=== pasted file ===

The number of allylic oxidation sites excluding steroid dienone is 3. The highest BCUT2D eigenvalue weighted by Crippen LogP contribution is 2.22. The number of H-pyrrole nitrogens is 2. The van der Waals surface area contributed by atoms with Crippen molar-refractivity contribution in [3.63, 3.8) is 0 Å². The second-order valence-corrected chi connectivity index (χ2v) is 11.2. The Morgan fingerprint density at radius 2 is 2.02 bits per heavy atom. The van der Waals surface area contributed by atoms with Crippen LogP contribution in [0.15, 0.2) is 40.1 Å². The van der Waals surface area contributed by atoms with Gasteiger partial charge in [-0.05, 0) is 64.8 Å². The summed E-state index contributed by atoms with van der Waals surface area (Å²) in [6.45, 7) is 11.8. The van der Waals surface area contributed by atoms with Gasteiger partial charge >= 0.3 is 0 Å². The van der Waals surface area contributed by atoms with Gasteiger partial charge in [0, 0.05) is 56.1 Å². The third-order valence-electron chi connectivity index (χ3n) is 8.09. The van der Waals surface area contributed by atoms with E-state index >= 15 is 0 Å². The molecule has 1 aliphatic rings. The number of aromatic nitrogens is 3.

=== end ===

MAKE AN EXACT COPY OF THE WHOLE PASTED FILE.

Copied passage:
The number of allylic oxidation sites excluding steroid dienone is 3. The highest BCUT2D eigenvalue weighted by Crippen LogP contribution is 2.22. The number of H-pyrrole nitrogens is 2. The van der Waals surface area contributed by atoms with Crippen molar-refractivity contribution in [3.63, 3.8) is 0 Å². The second-order valence-corrected chi connectivity index (χ2v) is 11.2. The Morgan fingerprint density at radius 2 is 2.02 bits per heavy atom. The van der Waals surface area contributed by atoms with Crippen LogP contribution in [0.15, 0.2) is 40.1 Å². The van der Waals surface area contributed by atoms with Gasteiger partial charge in [-0.05, 0) is 64.8 Å². The summed E-state index contributed by atoms with van der Waals surface area (Å²) in [6.45, 7) is 11.8. The van der Waals surface area contributed by atoms with Gasteiger partial charge >= 0.3 is 0 Å². The van der Waals surface area contributed by atoms with Gasteiger partial charge in [0, 0.05) is 56.1 Å². The third-order valence-electron chi connectivity index (χ3n) is 8.09. The van der Waals surface area contributed by atoms with E-state index >= 15 is 0 Å². The molecule has 1 aliphatic rings. The number of aromatic nitrogens is 3.